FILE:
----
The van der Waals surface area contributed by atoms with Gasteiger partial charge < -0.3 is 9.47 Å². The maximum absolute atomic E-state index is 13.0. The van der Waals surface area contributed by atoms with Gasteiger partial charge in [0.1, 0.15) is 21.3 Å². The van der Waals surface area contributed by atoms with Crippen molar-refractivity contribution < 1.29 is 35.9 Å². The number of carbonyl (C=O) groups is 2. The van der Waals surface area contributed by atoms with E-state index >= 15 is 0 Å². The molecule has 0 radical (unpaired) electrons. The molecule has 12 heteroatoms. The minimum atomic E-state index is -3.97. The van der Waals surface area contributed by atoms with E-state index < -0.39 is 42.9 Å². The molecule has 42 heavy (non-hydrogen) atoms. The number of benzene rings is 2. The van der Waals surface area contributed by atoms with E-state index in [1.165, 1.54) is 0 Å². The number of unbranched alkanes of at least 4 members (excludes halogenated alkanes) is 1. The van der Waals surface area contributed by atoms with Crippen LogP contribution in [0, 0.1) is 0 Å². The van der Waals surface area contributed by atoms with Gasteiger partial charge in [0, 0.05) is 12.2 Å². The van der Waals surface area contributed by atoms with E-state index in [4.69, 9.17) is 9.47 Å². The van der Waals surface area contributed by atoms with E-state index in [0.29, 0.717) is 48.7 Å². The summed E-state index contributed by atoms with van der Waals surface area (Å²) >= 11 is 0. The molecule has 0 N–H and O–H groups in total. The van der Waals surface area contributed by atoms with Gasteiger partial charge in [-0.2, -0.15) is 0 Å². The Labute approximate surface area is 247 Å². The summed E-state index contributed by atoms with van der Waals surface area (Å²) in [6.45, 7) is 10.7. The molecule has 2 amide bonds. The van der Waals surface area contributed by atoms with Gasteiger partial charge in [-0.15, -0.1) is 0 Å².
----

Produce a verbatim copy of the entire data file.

The van der Waals surface area contributed by atoms with Gasteiger partial charge < -0.3 is 9.47 Å². The maximum absolute atomic E-state index is 13.0. The van der Waals surface area contributed by atoms with Gasteiger partial charge in [0.1, 0.15) is 21.3 Å². The van der Waals surface area contributed by atoms with Crippen molar-refractivity contribution < 1.29 is 35.9 Å². The number of carbonyl (C=O) groups is 2. The van der Waals surface area contributed by atoms with E-state index >= 15 is 0 Å². The molecule has 0 radical (unpaired) electrons. The molecule has 12 heteroatoms. The minimum atomic E-state index is -3.97. The van der Waals surface area contributed by atoms with E-state index < -0.39 is 42.9 Å². The molecule has 42 heavy (non-hydrogen) atoms. The number of benzene rings is 2. The van der Waals surface area contributed by atoms with E-state index in [1.165, 1.54) is 0 Å². The number of unbranched alkanes of at least 4 members (excludes halogenated alkanes) is 1. The van der Waals surface area contributed by atoms with Crippen LogP contribution in [0, 0.1) is 0 Å². The van der Waals surface area contributed by atoms with Gasteiger partial charge in [0, 0.05) is 12.2 Å². The van der Waals surface area contributed by atoms with E-state index in [4.69, 9.17) is 9.47 Å². The van der Waals surface area contributed by atoms with E-state index in [0.29, 0.717) is 48.7 Å². The summed E-state index contributed by atoms with van der Waals surface area (Å²) >= 11 is 0. The molecule has 0 N–H and O–H groups in total. The van der Waals surface area contributed by atoms with Gasteiger partial charge in [-0.2, -0.15) is 0 Å². The Labute approximate surface area is 247 Å². The summed E-state index contributed by atoms with van der Waals surface area (Å²) in [6.45, 7) is 10.7. The molecule has 2 amide bonds. The van der Waals surface area contributed by atoms with Gasteiger partial charge in [-0.15, -0.1) is 0 Å².